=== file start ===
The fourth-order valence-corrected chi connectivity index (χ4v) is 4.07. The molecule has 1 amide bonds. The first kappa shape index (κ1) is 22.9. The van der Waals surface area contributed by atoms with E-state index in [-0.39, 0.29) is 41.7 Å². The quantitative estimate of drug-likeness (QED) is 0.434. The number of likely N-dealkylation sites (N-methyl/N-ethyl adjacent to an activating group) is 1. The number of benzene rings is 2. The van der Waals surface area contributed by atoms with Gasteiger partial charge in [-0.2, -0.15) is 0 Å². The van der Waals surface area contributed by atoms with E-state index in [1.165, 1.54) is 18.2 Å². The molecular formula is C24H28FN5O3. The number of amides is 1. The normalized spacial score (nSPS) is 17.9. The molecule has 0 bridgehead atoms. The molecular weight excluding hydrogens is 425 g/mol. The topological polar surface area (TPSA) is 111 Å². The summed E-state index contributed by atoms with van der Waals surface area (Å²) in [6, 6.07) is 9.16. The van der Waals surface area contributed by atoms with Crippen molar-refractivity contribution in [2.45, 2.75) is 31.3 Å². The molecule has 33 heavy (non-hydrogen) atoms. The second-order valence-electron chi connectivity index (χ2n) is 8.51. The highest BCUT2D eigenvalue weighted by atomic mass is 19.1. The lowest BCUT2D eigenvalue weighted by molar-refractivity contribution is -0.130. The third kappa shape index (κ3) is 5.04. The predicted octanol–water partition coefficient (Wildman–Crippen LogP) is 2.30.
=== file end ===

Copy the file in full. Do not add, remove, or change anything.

The fourth-order valence-corrected chi connectivity index (χ4v) is 4.07. The molecule has 1 amide bonds. The first kappa shape index (κ1) is 22.9. The van der Waals surface area contributed by atoms with E-state index in [-0.39, 0.29) is 41.7 Å². The quantitative estimate of drug-likeness (QED) is 0.434. The number of likely N-dealkylation sites (N-methyl/N-ethyl adjacent to an activating group) is 1. The number of benzene rings is 2. The van der Waals surface area contributed by atoms with Gasteiger partial charge in [-0.2, -0.15) is 0 Å². The van der Waals surface area contributed by atoms with E-state index in [1.165, 1.54) is 18.2 Å². The molecular formula is C24H28FN5O3. The number of amides is 1. The normalized spacial score (nSPS) is 17.9. The molecule has 0 bridgehead atoms. The molecular weight excluding hydrogens is 425 g/mol. The topological polar surface area (TPSA) is 111 Å². The summed E-state index contributed by atoms with van der Waals surface area (Å²) in [6, 6.07) is 9.16. The van der Waals surface area contributed by atoms with Crippen molar-refractivity contribution in [2.45, 2.75) is 31.3 Å². The molecule has 33 heavy (non-hydrogen) atoms. The second-order valence-electron chi connectivity index (χ2n) is 8.51. The highest BCUT2D eigenvalue weighted by atomic mass is 19.1. The lowest BCUT2D eigenvalue weighted by molar-refractivity contribution is -0.130. The third kappa shape index (κ3) is 5.04. The predicted octanol–water partition coefficient (Wildman–Crippen LogP) is 2.30.